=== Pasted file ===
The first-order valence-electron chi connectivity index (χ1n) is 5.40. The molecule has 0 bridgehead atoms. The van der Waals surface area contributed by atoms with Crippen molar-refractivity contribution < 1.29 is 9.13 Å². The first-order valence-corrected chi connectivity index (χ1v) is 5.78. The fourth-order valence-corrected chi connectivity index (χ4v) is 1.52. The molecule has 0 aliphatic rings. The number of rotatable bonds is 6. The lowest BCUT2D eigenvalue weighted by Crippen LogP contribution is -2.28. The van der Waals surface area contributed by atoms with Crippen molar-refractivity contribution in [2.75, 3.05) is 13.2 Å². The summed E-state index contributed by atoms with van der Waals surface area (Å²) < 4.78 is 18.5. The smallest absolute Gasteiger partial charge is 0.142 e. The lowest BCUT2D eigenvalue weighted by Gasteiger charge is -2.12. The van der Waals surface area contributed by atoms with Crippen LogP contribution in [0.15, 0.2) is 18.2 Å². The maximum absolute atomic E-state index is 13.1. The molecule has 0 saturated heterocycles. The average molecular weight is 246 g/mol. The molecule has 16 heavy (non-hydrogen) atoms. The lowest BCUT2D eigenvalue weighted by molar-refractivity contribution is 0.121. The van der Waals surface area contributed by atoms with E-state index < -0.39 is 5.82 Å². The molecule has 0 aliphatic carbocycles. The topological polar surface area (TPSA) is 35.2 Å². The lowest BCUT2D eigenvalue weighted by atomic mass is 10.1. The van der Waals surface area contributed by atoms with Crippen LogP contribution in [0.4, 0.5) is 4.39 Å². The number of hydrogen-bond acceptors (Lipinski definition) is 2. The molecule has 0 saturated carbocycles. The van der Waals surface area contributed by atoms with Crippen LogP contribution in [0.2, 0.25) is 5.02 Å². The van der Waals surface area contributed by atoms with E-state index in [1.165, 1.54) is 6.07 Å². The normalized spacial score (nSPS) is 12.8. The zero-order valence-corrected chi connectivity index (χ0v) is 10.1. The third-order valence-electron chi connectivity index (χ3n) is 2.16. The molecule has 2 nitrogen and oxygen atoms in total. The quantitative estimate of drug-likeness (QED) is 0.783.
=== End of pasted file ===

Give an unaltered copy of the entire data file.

The first-order valence-electron chi connectivity index (χ1n) is 5.40. The molecule has 0 bridgehead atoms. The van der Waals surface area contributed by atoms with Crippen molar-refractivity contribution < 1.29 is 9.13 Å². The first-order valence-corrected chi connectivity index (χ1v) is 5.78. The fourth-order valence-corrected chi connectivity index (χ4v) is 1.52. The molecule has 0 aliphatic rings. The number of rotatable bonds is 6. The lowest BCUT2D eigenvalue weighted by Crippen LogP contribution is -2.28. The van der Waals surface area contributed by atoms with Crippen molar-refractivity contribution in [2.75, 3.05) is 13.2 Å². The summed E-state index contributed by atoms with van der Waals surface area (Å²) < 4.78 is 18.5. The smallest absolute Gasteiger partial charge is 0.142 e. The lowest BCUT2D eigenvalue weighted by Gasteiger charge is -2.12. The van der Waals surface area contributed by atoms with Crippen LogP contribution in [0.15, 0.2) is 18.2 Å². The maximum absolute atomic E-state index is 13.1. The molecule has 0 saturated heterocycles. The average molecular weight is 246 g/mol. The molecule has 16 heavy (non-hydrogen) atoms. The lowest BCUT2D eigenvalue weighted by molar-refractivity contribution is 0.121. The van der Waals surface area contributed by atoms with E-state index < -0.39 is 5.82 Å². The molecule has 0 aliphatic carbocycles. The topological polar surface area (TPSA) is 35.2 Å². The lowest BCUT2D eigenvalue weighted by atomic mass is 10.1. The van der Waals surface area contributed by atoms with Crippen LogP contribution in [0.4, 0.5) is 4.39 Å². The number of hydrogen-bond acceptors (Lipinski definition) is 2. The molecule has 0 saturated carbocycles. The van der Waals surface area contributed by atoms with Crippen LogP contribution in [0.2, 0.25) is 5.02 Å². The van der Waals surface area contributed by atoms with E-state index in [1.165, 1.54) is 6.07 Å². The normalized spacial score (nSPS) is 12.8. The zero-order valence-corrected chi connectivity index (χ0v) is 10.1. The third-order valence-electron chi connectivity index (χ3n) is 2.16. The molecule has 2 nitrogen and oxygen atoms in total. The quantitative estimate of drug-likeness (QED) is 0.783.